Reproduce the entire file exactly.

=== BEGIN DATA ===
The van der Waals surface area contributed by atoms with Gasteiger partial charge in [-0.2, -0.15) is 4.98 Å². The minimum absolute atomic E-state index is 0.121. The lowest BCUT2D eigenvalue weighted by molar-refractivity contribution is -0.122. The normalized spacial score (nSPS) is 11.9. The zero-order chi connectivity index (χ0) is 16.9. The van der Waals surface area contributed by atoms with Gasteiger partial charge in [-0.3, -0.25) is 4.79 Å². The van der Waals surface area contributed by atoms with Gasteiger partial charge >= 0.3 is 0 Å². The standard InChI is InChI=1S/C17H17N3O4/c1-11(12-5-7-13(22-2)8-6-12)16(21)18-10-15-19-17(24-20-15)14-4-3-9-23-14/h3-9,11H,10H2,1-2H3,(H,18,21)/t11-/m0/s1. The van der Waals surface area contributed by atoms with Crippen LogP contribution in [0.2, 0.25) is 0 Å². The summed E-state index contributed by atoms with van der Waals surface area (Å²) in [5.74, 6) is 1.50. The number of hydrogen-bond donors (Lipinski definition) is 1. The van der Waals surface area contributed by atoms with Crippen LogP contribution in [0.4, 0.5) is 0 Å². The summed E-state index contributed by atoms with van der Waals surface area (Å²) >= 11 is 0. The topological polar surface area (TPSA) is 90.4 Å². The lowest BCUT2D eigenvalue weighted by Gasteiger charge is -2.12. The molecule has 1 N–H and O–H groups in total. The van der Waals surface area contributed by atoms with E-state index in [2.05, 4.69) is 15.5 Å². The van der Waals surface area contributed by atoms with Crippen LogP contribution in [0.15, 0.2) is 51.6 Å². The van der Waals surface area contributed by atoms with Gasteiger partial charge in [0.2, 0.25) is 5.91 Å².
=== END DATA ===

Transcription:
The van der Waals surface area contributed by atoms with Gasteiger partial charge in [-0.2, -0.15) is 4.98 Å². The minimum absolute atomic E-state index is 0.121. The lowest BCUT2D eigenvalue weighted by molar-refractivity contribution is -0.122. The normalized spacial score (nSPS) is 11.9. The zero-order chi connectivity index (χ0) is 16.9. The van der Waals surface area contributed by atoms with Gasteiger partial charge in [-0.3, -0.25) is 4.79 Å². The van der Waals surface area contributed by atoms with Gasteiger partial charge >= 0.3 is 0 Å². The standard InChI is InChI=1S/C17H17N3O4/c1-11(12-5-7-13(22-2)8-6-12)16(21)18-10-15-19-17(24-20-15)14-4-3-9-23-14/h3-9,11H,10H2,1-2H3,(H,18,21)/t11-/m0/s1. The van der Waals surface area contributed by atoms with Crippen LogP contribution in [0.2, 0.25) is 0 Å². The summed E-state index contributed by atoms with van der Waals surface area (Å²) in [5.74, 6) is 1.50. The number of hydrogen-bond donors (Lipinski definition) is 1. The van der Waals surface area contributed by atoms with Crippen LogP contribution in [0.4, 0.5) is 0 Å². The summed E-state index contributed by atoms with van der Waals surface area (Å²) >= 11 is 0. The topological polar surface area (TPSA) is 90.4 Å². The lowest BCUT2D eigenvalue weighted by Gasteiger charge is -2.12. The molecule has 1 N–H and O–H groups in total. The van der Waals surface area contributed by atoms with E-state index in [2.05, 4.69) is 15.5 Å². The van der Waals surface area contributed by atoms with Crippen LogP contribution in [0.15, 0.2) is 51.6 Å². The van der Waals surface area contributed by atoms with Gasteiger partial charge in [0.2, 0.25) is 5.91 Å².